Archive for November, 2010

My Midterm Meltdown

Posted on November 15, 2010. Filed under: Uncategorized |

Okay, I think I’m finally done with my election night eating binge and the resulting chocolate brownie hangover. I’ve wiped the sugary, sweet crumbs from the corners of my mouth, stopped my belly aching, and I’m ready to face this political new day. And while not to downplay the consequences of my caloric over indulgence, what truly has me concerned are the “weighty issues” that this nation and its elected leaders still have to tackle head-on if we are to ever get out of this miserable economic ditch we’re all in.

But I wonder are the Republicans, Democrats and now Tea Partiers in Congress up to the task? I have my doubts.

Yes, the electoral map has turned solidly scarlet with the GOP taking control of the House and nearly doing the same with the Senate. And we won’t even talk about the statehouses. To the victor go the spoils. That doesn’t mean however, that the winners have a license to start acting like churlish spoiled brats.

Watching and listening to the GOP leadership one would think that the voters handed them a mandate slam on the brakes and throw the direction of the country in reverse. With smug grins in place, they’re gleefully reading from a “to do list” topped with repealing health care and Wall Street reform, extending the Bush-era tax cuts, and most importantly—denying President Obama a second term. They might as well end their remarks with a little “nah, nah, nah, nah, nah” teasing.

And the Democrats aren’t much better. They’re kicking and screaming and promising to do whatever it takes to hold onto their toys.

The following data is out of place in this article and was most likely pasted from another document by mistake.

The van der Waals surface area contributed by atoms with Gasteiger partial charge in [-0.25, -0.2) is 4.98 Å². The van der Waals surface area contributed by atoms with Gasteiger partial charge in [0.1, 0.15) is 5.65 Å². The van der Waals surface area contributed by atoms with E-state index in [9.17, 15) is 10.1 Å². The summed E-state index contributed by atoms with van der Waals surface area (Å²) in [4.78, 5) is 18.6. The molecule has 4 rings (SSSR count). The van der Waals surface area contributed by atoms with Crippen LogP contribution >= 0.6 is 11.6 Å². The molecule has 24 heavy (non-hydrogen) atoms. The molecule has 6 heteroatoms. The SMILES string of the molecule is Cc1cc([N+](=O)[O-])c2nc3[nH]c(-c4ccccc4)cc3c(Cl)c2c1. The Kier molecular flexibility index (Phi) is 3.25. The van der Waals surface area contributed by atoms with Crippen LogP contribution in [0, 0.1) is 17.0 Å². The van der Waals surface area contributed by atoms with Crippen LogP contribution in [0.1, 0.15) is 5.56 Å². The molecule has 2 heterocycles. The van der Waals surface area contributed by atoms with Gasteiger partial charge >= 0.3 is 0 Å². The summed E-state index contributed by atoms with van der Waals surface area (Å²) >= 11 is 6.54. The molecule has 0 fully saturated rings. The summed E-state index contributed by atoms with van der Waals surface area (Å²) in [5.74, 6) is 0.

It’s enough to make one go Betty Crocker, or even maybe Lizzie Borden.

Hey Congress—its jobs, jobs and more jobs!

Why does listening to our so-called political leaders bring back not so fond memories for me—long ago memories of me desperately choking the steering wheel of my car trying not to lose it as my kids fought World War III in the back seat?

I’m not proud to admit this, but there where times when I just had to pull to a stop at the side of the road and well, go Mominator. I would leap out from behind the wheel, round the car to fling open the back door with one hand as I pulled my children out with the other. With shock and bewilderment still shining in their 5- and 10-year old eyes, I would quickly hop back into the car, lock all the doors and force my children to stand on the side of the road until they returned to civility.

Hey Republicans, Democrats and Tea Partiers—no one can drive this car (nation) in the direction in needs to go with all this damn noise and fighting.

As Marco Rubio, the newly elected Republican senator from Florida said, the midterm election results were not a validation of the GOP, instead it was simply a repudiation of the status quo. Unless the Republicans come up with something other than simply bashings the Democrats, this car stays stalled on the shoulder of the road.

American enterprise is trying to drive this car forward and create jobs and economic well being, but you Congress members are making it all but impossible to do so.

Don’t make me pull to the side of the damn road.